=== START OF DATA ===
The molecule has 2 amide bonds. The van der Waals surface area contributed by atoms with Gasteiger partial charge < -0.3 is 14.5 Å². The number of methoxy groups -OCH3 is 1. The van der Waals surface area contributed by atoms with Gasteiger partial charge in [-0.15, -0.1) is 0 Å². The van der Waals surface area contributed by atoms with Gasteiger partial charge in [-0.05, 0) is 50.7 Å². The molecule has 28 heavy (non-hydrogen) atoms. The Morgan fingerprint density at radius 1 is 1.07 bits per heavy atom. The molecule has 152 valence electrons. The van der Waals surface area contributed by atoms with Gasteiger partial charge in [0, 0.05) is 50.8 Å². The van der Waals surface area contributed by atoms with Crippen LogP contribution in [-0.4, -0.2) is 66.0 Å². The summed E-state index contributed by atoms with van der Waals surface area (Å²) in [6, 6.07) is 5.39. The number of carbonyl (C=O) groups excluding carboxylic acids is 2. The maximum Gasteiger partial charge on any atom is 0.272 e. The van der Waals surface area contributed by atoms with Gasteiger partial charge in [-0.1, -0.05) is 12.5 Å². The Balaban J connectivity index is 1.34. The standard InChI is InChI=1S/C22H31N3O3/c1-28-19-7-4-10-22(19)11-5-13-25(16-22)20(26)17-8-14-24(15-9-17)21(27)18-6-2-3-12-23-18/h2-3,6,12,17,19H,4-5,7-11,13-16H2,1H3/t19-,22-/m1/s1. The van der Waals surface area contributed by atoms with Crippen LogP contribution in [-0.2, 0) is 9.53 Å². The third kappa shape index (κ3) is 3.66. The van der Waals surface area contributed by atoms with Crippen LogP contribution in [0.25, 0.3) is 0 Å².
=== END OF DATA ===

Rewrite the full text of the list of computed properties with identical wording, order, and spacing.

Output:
The molecule has 2 amide bonds. The van der Waals surface area contributed by atoms with Gasteiger partial charge < -0.3 is 14.5 Å². The number of methoxy groups -OCH3 is 1. The van der Waals surface area contributed by atoms with Gasteiger partial charge in [-0.15, -0.1) is 0 Å². The van der Waals surface area contributed by atoms with Gasteiger partial charge in [-0.05, 0) is 50.7 Å². The molecule has 28 heavy (non-hydrogen) atoms. The Morgan fingerprint density at radius 1 is 1.07 bits per heavy atom. The molecule has 152 valence electrons. The van der Waals surface area contributed by atoms with Gasteiger partial charge in [0, 0.05) is 50.8 Å². The van der Waals surface area contributed by atoms with Crippen LogP contribution in [-0.4, -0.2) is 66.0 Å². The summed E-state index contributed by atoms with van der Waals surface area (Å²) in [6, 6.07) is 5.39. The number of carbonyl (C=O) groups excluding carboxylic acids is 2. The maximum Gasteiger partial charge on any atom is 0.272 e. The van der Waals surface area contributed by atoms with Gasteiger partial charge in [-0.1, -0.05) is 12.5 Å². The Balaban J connectivity index is 1.34. The standard InChI is InChI=1S/C22H31N3O3/c1-28-19-7-4-10-22(19)11-5-13-25(16-22)20(26)17-8-14-24(15-9-17)21(27)18-6-2-3-12-23-18/h2-3,6,12,17,19H,4-5,7-11,13-16H2,1H3/t19-,22-/m1/s1. The van der Waals surface area contributed by atoms with Crippen LogP contribution in [-0.2, 0) is 9.53 Å². The third kappa shape index (κ3) is 3.66. The van der Waals surface area contributed by atoms with Crippen LogP contribution in [0.25, 0.3) is 0 Å².